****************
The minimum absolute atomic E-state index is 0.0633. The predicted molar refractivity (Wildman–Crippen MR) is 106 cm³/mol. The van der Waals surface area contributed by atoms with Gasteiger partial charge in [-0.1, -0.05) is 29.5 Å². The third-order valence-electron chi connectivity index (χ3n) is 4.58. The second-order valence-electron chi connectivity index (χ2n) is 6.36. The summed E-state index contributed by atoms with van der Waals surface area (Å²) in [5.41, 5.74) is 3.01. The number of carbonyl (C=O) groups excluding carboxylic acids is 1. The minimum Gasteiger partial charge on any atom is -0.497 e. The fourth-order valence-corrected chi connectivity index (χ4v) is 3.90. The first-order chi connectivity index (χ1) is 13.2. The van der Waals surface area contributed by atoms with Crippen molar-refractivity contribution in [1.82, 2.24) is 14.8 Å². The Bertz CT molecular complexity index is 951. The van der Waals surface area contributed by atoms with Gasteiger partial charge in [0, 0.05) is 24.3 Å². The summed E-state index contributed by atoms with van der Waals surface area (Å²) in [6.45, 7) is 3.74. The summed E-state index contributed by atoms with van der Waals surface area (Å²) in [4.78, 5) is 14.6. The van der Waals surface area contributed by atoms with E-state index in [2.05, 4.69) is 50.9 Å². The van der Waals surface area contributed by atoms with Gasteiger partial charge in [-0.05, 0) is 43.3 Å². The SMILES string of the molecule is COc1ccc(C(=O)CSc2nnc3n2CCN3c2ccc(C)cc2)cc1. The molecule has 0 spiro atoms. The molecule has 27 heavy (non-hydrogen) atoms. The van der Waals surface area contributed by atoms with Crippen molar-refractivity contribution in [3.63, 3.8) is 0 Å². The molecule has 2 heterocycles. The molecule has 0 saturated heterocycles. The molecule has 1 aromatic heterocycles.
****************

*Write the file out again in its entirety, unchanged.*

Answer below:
The minimum absolute atomic E-state index is 0.0633. The predicted molar refractivity (Wildman–Crippen MR) is 106 cm³/mol. The van der Waals surface area contributed by atoms with Gasteiger partial charge in [-0.1, -0.05) is 29.5 Å². The third-order valence-electron chi connectivity index (χ3n) is 4.58. The second-order valence-electron chi connectivity index (χ2n) is 6.36. The summed E-state index contributed by atoms with van der Waals surface area (Å²) in [5.41, 5.74) is 3.01. The number of carbonyl (C=O) groups excluding carboxylic acids is 1. The minimum Gasteiger partial charge on any atom is -0.497 e. The fourth-order valence-corrected chi connectivity index (χ4v) is 3.90. The first-order chi connectivity index (χ1) is 13.2. The van der Waals surface area contributed by atoms with Crippen molar-refractivity contribution in [1.82, 2.24) is 14.8 Å². The Bertz CT molecular complexity index is 951. The van der Waals surface area contributed by atoms with Gasteiger partial charge in [0, 0.05) is 24.3 Å². The summed E-state index contributed by atoms with van der Waals surface area (Å²) in [6.45, 7) is 3.74. The summed E-state index contributed by atoms with van der Waals surface area (Å²) in [4.78, 5) is 14.6. The van der Waals surface area contributed by atoms with E-state index in [2.05, 4.69) is 50.9 Å². The van der Waals surface area contributed by atoms with Gasteiger partial charge in [-0.05, 0) is 43.3 Å². The SMILES string of the molecule is COc1ccc(C(=O)CSc2nnc3n2CCN3c2ccc(C)cc2)cc1. The molecule has 0 spiro atoms. The molecule has 27 heavy (non-hydrogen) atoms. The van der Waals surface area contributed by atoms with Crippen molar-refractivity contribution in [3.63, 3.8) is 0 Å². The molecule has 2 heterocycles. The molecule has 0 saturated heterocycles. The molecule has 1 aromatic heterocycles.